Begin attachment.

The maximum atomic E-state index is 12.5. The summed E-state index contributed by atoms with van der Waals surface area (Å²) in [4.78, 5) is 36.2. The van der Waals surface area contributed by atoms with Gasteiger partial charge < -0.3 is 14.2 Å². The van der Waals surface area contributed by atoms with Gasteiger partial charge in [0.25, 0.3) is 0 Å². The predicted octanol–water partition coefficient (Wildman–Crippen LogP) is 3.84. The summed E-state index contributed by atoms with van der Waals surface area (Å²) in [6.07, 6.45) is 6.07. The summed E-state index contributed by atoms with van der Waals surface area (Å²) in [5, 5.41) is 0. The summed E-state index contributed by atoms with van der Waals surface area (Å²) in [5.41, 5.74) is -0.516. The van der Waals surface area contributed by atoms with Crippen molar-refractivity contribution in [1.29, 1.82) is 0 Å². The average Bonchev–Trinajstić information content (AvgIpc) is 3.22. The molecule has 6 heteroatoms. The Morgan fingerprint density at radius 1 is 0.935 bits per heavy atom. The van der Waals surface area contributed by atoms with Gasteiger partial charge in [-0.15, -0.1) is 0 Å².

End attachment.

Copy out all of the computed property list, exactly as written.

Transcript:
The maximum atomic E-state index is 12.5. The summed E-state index contributed by atoms with van der Waals surface area (Å²) in [4.78, 5) is 36.2. The van der Waals surface area contributed by atoms with Gasteiger partial charge < -0.3 is 14.2 Å². The van der Waals surface area contributed by atoms with Gasteiger partial charge in [0.25, 0.3) is 0 Å². The predicted octanol–water partition coefficient (Wildman–Crippen LogP) is 3.84. The summed E-state index contributed by atoms with van der Waals surface area (Å²) in [6.07, 6.45) is 6.07. The summed E-state index contributed by atoms with van der Waals surface area (Å²) in [5, 5.41) is 0. The summed E-state index contributed by atoms with van der Waals surface area (Å²) in [5.41, 5.74) is -0.516. The van der Waals surface area contributed by atoms with Crippen molar-refractivity contribution in [1.29, 1.82) is 0 Å². The average Bonchev–Trinajstić information content (AvgIpc) is 3.22. The molecule has 6 heteroatoms. The Morgan fingerprint density at radius 1 is 0.935 bits per heavy atom. The van der Waals surface area contributed by atoms with Gasteiger partial charge in [-0.15, -0.1) is 0 Å².